The marriage of Joseph and Mary

Super Flumina

under the patronage of St Joseph and St Dominic

By the rivers of Babylon there we sat and wept, remembering Zion;
on the poplars that grew there we hung up our harps. . . Ps 136

St Dominic


Philosophy behind this website

Professor Solomon's Introduction to Philosophy

11th September 2001


Australia's Catholic Bishops

Australian Catholic Bishops should say

Australia's Support for Legislation Worthy of Adolf Hitler


Bill of Rights




Church's Fathers & Doctors

Church's Teaching on Divorce, Contraception and Human Sexuality

Compatible sites


David Attenborough

Defamation of Catholicism

Discipline & the Child

Dismissal of the Whitlam Government

Economic Problems

Evangelium Vitae 73



Freemasonry & the Church

God is not Material

Harry Potter



Letter of St Paul to the Hebrews

Mary MacKillop

Miscellaneous Papers



Moral Issues

Non-directional Counselling

Papers written by others


Politicians & the Catholic Church

Pope Benedict XVI

Pope Leo XIII

Pope Pius XII

Popes on St Thomas



Religious Freedom

Questions for Catholic Parents in Parramatta

Research Involving Embryos Bill - Letter to the Prime Minister

Sts John Fisher & Thomas More

Science and Philosophy


Subversion of Catholic Education


Thomas Merton

Vatican II

For young readers:

Myall Lakes Adventure

© 2006 Website by Netvantage


Lent & Paddy McGuinness

Lent, this year, will be almost as early as it can be.  Easter Sunday is the first Sunday after the first full moon after the Autumn (for us in the southern hemisphere) Equinox (21st March).  Ash Wednesday this year is 6th February.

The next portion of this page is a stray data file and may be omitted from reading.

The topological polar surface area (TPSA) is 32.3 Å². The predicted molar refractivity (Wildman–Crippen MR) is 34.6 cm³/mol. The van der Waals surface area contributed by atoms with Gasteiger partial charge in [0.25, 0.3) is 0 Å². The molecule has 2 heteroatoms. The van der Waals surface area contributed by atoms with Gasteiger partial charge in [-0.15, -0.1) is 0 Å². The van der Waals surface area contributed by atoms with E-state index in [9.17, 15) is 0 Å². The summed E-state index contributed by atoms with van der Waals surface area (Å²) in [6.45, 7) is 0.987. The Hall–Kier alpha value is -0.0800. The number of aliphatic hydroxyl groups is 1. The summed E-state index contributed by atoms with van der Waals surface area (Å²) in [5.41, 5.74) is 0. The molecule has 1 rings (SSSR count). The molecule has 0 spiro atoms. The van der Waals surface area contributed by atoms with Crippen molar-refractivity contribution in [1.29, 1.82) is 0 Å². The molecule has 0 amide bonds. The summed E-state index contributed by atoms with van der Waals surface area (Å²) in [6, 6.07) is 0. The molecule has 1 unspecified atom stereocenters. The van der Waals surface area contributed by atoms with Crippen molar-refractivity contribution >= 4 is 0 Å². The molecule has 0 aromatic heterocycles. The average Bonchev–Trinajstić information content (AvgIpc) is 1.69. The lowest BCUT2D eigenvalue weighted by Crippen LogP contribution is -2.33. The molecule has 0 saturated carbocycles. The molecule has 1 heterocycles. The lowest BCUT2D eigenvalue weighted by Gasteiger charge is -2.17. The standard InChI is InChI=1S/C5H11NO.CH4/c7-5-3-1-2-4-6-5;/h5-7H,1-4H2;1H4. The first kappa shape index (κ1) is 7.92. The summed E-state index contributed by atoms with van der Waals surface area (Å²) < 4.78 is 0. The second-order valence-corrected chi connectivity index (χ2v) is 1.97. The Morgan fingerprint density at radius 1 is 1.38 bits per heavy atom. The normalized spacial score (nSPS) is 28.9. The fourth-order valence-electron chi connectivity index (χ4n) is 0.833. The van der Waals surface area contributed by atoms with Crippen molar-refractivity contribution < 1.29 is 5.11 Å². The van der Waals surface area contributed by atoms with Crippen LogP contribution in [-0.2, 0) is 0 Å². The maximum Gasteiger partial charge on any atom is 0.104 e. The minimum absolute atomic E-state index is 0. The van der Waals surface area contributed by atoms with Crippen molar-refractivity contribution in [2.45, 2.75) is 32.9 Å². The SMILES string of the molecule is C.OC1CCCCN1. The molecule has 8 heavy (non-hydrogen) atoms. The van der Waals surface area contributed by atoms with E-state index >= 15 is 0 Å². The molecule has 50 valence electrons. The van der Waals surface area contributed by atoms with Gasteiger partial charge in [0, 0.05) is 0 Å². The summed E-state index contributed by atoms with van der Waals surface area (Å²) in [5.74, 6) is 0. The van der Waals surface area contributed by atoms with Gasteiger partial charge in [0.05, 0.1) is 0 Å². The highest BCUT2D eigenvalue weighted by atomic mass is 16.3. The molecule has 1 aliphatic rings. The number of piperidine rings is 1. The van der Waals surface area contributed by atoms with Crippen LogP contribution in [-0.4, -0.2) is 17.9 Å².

So we are to contemplate the eternal things, Death, Judgement, Heaven and Hell, early this year in the forty days of preparation for the Church’s greatest feast, the celebration of that event which provides the very ground for our faith, Christ’s Resurrection from the dead.  The most telling argument for the unbeliever of the truth of the Resurrection is provided by St John Chrysostom in his Homily on 1 Corinthians 4: 3-4 of its effects on his Apostles:

“Here were men who failed to stand up to the Jews when Christ was alive.  Yet when he died and was buried they arrayed themselves against the whole world.  How came this if as you say Christ had not risen again from the dead, conversed with them and put heart into them?  Would they not have said to themselves: What is this?  He had not strength to save himself, will he protect us?  He did not defend himself when he was alive; will he reach out his hand to us now he is dead?  When he was alive he did not conquer a single nation–-shall we convince the whole world by speaking his name?  Would it not have been folly even to conceive of such things let alone to do them?  Hence it is clear that, if they had not seen him risen and received this mighty proof of his power, they would never have risked such a gamble.”

*                                                  *

Just over a week ago, one of Australia’s leading atheists, the controversial journalist, Padraic Pearse McGuinness, died at his home in Sydney.  He did not die unmourned nor without his Catholic friends, of whom there were a great number, praying for his return to the faith he had abandoned in his youth.  McGuinness was editor of the journal, Quadrant, until the close of 2007.  He attracted the ire, and the admiration, of many.

Padraic McGuinness and I had the same Jesuit headmaster.  Fr John Casey SJ, was Rector of St Ignatius College, Riverview, when McGuinness was a pupil there in 1953.  He acknowledged, in his Editorial in the July 2007 edition of Quadrant, the generosity of Fr Casey in offering to remit all his tuition and boarding fees when his family was unable to keep him at the school.  John Casey was Rector at St Aloysius College, Milson’s Point, in 1961 when I completed my schooling there.  I remember well his short valedictory address to our Leaving class given in the science class room.  “Most men, when they come to their death beds,” he told us, “mourn the lives they have led.”

Every man determines his own destiny.  Lent provides us with the opportunity to review our progress.  Every progress is measured by its term.

Michael Baker
2nd February 2008—The Presentation of the Lord